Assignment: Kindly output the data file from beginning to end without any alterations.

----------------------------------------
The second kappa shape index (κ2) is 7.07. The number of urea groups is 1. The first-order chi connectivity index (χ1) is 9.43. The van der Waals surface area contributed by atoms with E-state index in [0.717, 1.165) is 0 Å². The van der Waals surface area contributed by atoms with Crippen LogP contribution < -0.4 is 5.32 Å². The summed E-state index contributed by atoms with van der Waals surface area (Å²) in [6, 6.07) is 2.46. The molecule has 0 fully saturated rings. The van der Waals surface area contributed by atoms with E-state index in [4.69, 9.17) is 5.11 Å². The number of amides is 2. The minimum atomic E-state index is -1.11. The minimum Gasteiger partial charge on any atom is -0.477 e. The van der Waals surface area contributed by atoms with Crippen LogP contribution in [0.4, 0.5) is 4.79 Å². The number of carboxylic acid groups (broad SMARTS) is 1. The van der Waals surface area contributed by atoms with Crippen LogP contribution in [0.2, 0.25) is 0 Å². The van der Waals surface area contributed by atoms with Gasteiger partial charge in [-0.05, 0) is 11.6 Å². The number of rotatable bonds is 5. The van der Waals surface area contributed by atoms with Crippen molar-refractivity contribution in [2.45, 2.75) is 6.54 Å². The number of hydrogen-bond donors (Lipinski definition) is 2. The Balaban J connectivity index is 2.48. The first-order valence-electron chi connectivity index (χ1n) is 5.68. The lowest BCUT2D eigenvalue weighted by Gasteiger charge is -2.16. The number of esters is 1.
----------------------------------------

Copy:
The second kappa shape index (κ2) is 7.07. The number of urea groups is 1. The first-order chi connectivity index (χ1) is 9.43. The van der Waals surface area contributed by atoms with E-state index in [0.717, 1.165) is 0 Å². The van der Waals surface area contributed by atoms with Crippen LogP contribution < -0.4 is 5.32 Å². The summed E-state index contributed by atoms with van der Waals surface area (Å²) in [6, 6.07) is 2.46. The molecule has 0 fully saturated rings. The van der Waals surface area contributed by atoms with E-state index in [4.69, 9.17) is 5.11 Å². The number of amides is 2. The minimum atomic E-state index is -1.11. The minimum Gasteiger partial charge on any atom is -0.477 e. The van der Waals surface area contributed by atoms with Crippen LogP contribution in [0.4, 0.5) is 4.79 Å². The number of carboxylic acid groups (broad SMARTS) is 1. The van der Waals surface area contributed by atoms with Crippen LogP contribution in [0.2, 0.25) is 0 Å². The van der Waals surface area contributed by atoms with Gasteiger partial charge in [-0.05, 0) is 11.6 Å². The number of rotatable bonds is 5. The van der Waals surface area contributed by atoms with Crippen molar-refractivity contribution in [2.45, 2.75) is 6.54 Å². The number of hydrogen-bond donors (Lipinski definition) is 2. The Balaban J connectivity index is 2.48. The first-order valence-electron chi connectivity index (χ1n) is 5.68. The lowest BCUT2D eigenvalue weighted by Gasteiger charge is -2.16. The number of esters is 1.